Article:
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I've Discovered My Own Definition Of Blackness

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BEAUTIFUL BLACK WOMAN
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With all the controversy surrounding the new Nina Simone biopic, which casts Zoe Saldana as the famous singer, I wanted to write something that voiced my point of view.

Apparently there is a debate as to whether Zoe Saldana, a "black-looking" Latin-American actress and dancer, is worthy of, or rather "black-looking" enough, to play the High Priestess of Soul, Nina Simone.

This whole issue made me ask, "What constitutes someone's 'Blackness?'" And what does it really mean to be Black?

I tell myself that being Black means that I am beautiful, one of the original people, and that I am a true descendant of kings and queens.

Being Black is Africa and rich like the African soil filled with rich nutrients, and energized like the Black core of the sun, which browns my beautiful Black skin with its rays. Being Black represents resilience and the ability to overcome, like Dr. Kings "I have a dream."

But, if being Black represents strength and a great history of kings and queens (and therefore feeds my personal identity), why then does everything I tell myself about being Black seem more like a story that I tell myself so that I can deal with the actuality of being Black?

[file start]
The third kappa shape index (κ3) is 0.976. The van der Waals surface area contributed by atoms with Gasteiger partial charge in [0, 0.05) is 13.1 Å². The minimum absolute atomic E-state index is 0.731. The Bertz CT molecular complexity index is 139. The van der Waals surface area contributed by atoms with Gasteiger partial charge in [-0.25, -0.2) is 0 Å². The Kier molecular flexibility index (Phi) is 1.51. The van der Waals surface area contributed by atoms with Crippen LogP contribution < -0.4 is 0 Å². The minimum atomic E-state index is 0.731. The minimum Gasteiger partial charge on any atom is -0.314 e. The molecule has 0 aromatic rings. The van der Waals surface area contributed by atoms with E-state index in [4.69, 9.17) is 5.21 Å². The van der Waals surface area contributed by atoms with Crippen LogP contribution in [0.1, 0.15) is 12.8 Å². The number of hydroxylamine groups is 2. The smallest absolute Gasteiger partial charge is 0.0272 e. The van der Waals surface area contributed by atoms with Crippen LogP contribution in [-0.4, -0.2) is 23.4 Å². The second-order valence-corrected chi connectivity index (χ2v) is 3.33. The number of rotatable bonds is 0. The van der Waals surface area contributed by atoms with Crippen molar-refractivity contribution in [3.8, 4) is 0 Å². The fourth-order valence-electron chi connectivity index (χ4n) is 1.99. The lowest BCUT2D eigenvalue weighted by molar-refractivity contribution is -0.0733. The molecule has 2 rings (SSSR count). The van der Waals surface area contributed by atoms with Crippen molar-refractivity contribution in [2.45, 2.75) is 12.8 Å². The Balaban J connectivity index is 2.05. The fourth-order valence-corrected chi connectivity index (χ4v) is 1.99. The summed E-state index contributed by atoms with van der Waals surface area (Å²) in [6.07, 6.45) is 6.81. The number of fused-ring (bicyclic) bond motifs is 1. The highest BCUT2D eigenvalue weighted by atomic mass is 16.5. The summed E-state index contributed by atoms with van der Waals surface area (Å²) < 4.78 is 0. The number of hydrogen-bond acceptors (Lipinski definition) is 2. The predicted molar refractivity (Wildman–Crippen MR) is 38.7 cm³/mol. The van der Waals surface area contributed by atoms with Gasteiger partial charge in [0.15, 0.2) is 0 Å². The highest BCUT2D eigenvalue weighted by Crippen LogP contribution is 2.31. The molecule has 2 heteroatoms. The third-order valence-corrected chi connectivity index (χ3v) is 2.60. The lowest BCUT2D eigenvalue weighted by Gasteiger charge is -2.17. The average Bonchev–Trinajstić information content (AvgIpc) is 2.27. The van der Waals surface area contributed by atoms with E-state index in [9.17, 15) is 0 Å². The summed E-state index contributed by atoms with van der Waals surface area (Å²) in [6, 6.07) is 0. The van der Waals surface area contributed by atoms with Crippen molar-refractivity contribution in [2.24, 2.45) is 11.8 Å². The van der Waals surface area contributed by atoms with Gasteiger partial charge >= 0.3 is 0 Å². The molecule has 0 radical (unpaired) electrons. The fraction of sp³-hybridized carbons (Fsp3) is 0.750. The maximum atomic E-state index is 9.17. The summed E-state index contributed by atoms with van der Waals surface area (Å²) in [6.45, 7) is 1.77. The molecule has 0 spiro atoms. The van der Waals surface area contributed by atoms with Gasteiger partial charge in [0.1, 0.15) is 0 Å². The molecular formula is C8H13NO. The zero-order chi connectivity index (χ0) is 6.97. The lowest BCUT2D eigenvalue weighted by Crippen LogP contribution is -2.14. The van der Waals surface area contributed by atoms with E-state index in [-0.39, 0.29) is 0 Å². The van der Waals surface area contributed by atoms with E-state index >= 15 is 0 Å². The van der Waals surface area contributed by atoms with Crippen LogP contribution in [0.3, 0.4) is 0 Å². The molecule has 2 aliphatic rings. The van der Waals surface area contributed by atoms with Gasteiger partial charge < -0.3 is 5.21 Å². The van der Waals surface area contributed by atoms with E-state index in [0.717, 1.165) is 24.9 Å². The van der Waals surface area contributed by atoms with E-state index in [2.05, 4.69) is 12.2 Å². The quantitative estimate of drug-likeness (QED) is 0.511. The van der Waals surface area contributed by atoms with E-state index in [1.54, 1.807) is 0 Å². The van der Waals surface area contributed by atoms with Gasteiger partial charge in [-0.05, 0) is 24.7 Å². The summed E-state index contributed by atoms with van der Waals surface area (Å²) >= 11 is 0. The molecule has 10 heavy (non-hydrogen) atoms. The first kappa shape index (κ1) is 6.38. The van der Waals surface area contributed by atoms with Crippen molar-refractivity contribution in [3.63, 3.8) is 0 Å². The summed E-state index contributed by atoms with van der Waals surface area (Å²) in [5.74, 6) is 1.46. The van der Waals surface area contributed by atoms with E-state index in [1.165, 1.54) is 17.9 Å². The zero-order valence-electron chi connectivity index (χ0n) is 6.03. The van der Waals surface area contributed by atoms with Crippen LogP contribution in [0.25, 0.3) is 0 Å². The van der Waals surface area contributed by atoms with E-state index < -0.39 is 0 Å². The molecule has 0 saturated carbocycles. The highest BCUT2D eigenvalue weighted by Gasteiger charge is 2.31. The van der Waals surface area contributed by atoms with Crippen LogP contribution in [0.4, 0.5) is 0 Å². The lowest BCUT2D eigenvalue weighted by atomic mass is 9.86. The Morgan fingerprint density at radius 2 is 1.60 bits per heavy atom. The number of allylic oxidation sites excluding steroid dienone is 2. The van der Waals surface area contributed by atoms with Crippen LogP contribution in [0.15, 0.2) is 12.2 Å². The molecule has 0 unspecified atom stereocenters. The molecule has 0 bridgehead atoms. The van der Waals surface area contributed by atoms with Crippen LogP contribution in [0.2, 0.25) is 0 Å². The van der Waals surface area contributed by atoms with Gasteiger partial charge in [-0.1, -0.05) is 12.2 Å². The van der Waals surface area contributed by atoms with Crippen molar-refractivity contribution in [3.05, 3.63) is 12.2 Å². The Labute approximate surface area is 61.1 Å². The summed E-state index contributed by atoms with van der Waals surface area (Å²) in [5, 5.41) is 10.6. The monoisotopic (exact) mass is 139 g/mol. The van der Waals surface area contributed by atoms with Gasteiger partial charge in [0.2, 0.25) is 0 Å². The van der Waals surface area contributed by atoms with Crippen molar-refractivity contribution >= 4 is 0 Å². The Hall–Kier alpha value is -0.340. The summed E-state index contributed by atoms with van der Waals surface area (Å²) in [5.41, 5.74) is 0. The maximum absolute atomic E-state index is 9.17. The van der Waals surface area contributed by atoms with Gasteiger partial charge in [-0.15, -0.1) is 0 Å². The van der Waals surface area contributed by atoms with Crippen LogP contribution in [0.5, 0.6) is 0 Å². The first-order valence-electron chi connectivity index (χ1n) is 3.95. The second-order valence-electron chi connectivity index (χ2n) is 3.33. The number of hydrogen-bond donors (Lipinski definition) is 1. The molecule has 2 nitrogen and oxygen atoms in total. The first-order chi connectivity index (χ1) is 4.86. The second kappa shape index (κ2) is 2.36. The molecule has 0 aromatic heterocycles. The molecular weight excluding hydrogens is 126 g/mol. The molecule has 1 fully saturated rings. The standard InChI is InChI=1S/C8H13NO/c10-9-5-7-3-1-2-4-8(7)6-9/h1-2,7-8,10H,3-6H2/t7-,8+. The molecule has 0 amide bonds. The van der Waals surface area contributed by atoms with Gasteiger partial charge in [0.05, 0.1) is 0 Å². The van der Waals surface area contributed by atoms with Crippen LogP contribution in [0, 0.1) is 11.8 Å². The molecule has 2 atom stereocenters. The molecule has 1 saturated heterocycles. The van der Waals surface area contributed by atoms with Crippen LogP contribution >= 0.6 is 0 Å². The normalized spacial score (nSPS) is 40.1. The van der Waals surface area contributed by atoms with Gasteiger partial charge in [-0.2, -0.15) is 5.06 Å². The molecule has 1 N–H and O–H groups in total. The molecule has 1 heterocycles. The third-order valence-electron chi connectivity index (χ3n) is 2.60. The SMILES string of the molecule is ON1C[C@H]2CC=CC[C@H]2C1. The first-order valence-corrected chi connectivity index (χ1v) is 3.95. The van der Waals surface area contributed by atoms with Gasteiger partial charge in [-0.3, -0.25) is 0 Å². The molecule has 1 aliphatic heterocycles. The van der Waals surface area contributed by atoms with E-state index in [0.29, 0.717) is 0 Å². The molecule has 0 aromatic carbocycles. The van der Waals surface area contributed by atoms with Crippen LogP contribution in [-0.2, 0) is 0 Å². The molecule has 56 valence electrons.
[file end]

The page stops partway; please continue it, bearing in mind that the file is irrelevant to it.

How did I manage to accomplish so much, I asked myself, if being Black meant that I was poor, ugly, stupid, stuck and invisible?

I am a mother of a son and three daughters, and while I truly believe all of the things I wrote above about being Black, I did not teach my children that being Black is beautiful. I never told my son or my daughters that they were the son and daughters of a queen who, like me, descended from kings and queens. And though I teach them this today, this is not what I taught when they were small children.

I grew up around Black people who told other Black people, and who learned from non-Black people, that being Black was ugly. Black was ugly because being Black meant you had big lips, nappy hair and big, ugly, boring brown eyes.

Being Black meant you were either really skinny or overweight because you did not have the money to purchase nourishing food. And we all know that lack of adequate nourishment brings learning disabilities. So, being Black also meant you were stupid.

Because being Black meant you were poor, ugly and stupid, I perpetuated that belief by marrying men who either physically, emotionally or mentally abused poor, ugly and stupid me. I ran into and out of homeless and domestic violence shelters, and low-income housing, which meant that being Black also meant you were stuck living in the worst neighbourhoods. Being Black now included being stuck.

I did not want to settle for being poor, ugly, stupid and stuck. I wanted more. Not just for myself, but also for my children.

So, I began asking people for help and seeking ways to get from under the Black story and my poor Black circumstances. However, most of the people I talked to did not know how to help me, or did not want to help me because being Black also meant you were on your own.

Being Black then became running away from my problems and avoiding confrontations, because no one heard my cries when I asked for help. And it is not anyone's fault. They were not being mean, they just did not notice I was there because being Black meant that I was invisible.